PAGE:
Sunday at Taylors Falls, I had a chance to practice the old school technique of a waist tie-in. None of you have ever seen this used, I am sure. And it is the way I started rock climbing. You take the rope, wrap it around your waist about 4 to 6 times. And tie a bowline on a bight. Then you climb. It discourages “takes” and hangdogging to figure out a route. With a rope around your waist, you pretty much don’t want to hang on the rope. You just want to get up and then down as quickly as you can.
Two guys started talking to me while I was supposed to be belaying Lisa. “Hey,” Lisa yelled down to me, “Could I get a belay here? Could you stop the chit chat?”
Of course, I ignored Lisa so I could finish talking to these two guys. (How rude is that? She interrupted me while I was talking to someone else. Excuuuuse me! I don’t have to pay attention every minute while I am belaying her. Gee whiz. How demanding.)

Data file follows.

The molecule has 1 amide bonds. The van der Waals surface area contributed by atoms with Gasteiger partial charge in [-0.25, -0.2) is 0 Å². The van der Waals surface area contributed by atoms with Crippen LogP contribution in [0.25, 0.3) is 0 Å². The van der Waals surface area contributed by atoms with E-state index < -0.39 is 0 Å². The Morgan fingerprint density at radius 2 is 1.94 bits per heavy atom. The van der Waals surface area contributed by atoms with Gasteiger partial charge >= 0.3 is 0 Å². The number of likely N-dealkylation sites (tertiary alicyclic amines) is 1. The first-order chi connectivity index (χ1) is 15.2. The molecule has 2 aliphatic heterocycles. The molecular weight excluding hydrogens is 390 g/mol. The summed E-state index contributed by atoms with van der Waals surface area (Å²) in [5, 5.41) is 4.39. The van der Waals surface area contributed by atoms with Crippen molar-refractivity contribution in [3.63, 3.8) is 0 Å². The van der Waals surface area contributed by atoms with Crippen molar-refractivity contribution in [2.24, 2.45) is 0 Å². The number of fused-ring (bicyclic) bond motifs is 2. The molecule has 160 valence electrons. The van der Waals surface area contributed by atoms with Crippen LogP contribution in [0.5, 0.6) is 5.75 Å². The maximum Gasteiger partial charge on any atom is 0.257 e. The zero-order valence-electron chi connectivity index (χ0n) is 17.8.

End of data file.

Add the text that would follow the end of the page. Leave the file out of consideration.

Back to these two guys – Max & Yvonne. They asked if we were giving belays as part of a state park program. Then they asked if there was a charge like $5 per belay. I said the price was $5 per belay or 5 belays for $15. So, when Lisa finished her climb – remember her, she was the climber I was supposed to be belaying? – I told them I’d give them belays. I did not mis-represent myself as a state employee (are you listening Tim Paw.?) So, of course, I didn’t charge them. But, to get us back on topic, I did tie them into the rope with a waist tie-in. And they climbed the rock in their dress shoes. And were very happy. As were their friends. Except for their wives. Who said, “We will never hear the end of this.” And Lisa, who said when she got down to the bottom, “I can’t leave you alone for 5 minutes.” C’est la vie.